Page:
Not Acceptable:
  • boxpn
    Sends passwords in insecure email, and passwords can't be changed by users (both serious security issues).
Tips:
  1. Select a VPN service provider with care; cheap, fast, dependable—you only get two.
  2. Use only standard or open VPN protocols OpenVPN, OpenSSH, L2TP/IPsec, and SSTP.
  3. PPTP is considered cryptographically broken and should not be used.
  4. Only download and install VPN software from a trusted source, like OpenVPN.
  5. Test for and fix Windows DNS leaks here.

Saturday, October 20, 2012

Windows 8 Misses the Mark

Windows 8 is a compelling proposition for tablets, but not for desktops and laptops, where the new interface is more confusing than compelling, leaving no good reason to upgrade from Windows 7. Some of the things Microsoft could and should have done to address that issue:
  1. Overhaul Windows display tech to compete with Apple Retina
  2. Build virtualization into Windows core
  3. Build cloud services into Windows core, with (say)
    1. 100 GB free SkyDrive storage for 2 years
    2. automatic cloud photo sync
    3. automatic cloud backup (like Carbonite)
  4. Integrate Skype into Windows core, with unlimited free calling for 2 years
  5. Integrate speech recognition, both command and dictation
  6. Include "personal assistant" capability (like Apple Siri/Google Now)

Wednesday, October 17, 2012

Surface Misses the Mark

Microsoft still doesn't get it. The new Surface tablet has some nice capabilities (Windows 8, Office, cover keyboard, Xbox controllers), but it also has some serious issues:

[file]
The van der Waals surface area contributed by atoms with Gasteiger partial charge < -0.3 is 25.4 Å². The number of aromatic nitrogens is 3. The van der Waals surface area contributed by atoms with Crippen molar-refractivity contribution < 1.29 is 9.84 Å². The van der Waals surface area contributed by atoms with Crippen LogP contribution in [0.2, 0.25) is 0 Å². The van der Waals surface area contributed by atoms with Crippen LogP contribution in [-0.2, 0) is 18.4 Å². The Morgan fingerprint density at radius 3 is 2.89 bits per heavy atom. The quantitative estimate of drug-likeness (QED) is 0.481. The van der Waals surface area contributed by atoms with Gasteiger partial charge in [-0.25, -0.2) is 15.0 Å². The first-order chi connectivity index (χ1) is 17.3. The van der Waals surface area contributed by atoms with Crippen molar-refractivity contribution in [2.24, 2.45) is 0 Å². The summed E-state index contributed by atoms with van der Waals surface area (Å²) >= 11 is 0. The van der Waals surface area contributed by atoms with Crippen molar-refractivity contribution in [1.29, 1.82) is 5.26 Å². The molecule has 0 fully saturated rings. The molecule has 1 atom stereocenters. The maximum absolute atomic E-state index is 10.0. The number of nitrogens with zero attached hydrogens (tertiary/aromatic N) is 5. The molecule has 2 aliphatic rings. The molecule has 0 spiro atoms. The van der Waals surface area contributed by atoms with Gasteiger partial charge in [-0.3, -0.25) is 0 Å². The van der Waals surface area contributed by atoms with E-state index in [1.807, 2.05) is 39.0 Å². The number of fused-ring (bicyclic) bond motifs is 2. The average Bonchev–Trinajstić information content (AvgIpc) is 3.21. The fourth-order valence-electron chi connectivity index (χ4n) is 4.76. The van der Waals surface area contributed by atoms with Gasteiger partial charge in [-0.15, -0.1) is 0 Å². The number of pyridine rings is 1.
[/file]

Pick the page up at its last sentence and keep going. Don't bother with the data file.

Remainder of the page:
• Price: Microsoft is making the same mistake Android tablets made when they first came out, pricing Surface ($500 without cover keyboard, $600 with) at least $100 too high. Surface is too new and insufficiently compelling on capabilities to gain traction against the Apple iPad without a more compelling price.
  • Display: 1366×768 resolution is crude, especially compared to iPad at 2048×1536. All Surface models should have been Full HD 1920x1080 (not just the "coming soon" Surface with Windows Pro, which will probably be even more expensive).
  • USB: The lack of USB 3.0 is inexcusable, a serious limitation.
  • Immaturity: Windows 8 is half-baked, much like Windows Vista, and time will be needed to flesh it out and smooth it out. Never buy version 1 of anything (Apple excepted).
Bottom line: Wait for version 2.

Friday, October 12, 2012

Relieving Adobe Installer Pain

When Adobe Photoshop Elements is installed on Microsoft Windows, the Adobe installer first installs the Editor, then the Organizer (whether you want it or not), and lastly Shared Technologies, with each of the three steps taking a good deal of time to complete.

So when I set out to install Photoshop Elements 11, I expected it to take some time. What I didn't expect was a fatal error at the end of the lengthy install process, followed by a lengthy rollback of the entire install. The error message ("The installation process has encountered an error while installing Shared Technologies.") was uninformative and unhelpful, just suggesting the computer be restarted before trying again. And of course it then failed again, wasting a good deal of additional time.

So I was left with searching the Web for more helpful information on the issue, discovering it to be a not uncommon problem, eventually finding an Adobe help page on troubleshooting Photoshop Elements installation problems, with a Note pertaining to my specific situation. I was trying to install from a downloaded install file on a USB flash drive. When I followed the advice in the Note to first copy the install file to the root of the system drive, the long installation finally succeeded. From start to finish the install took more than an hour (and might well have taken longer) for something that shouldn't take more than a few minutes.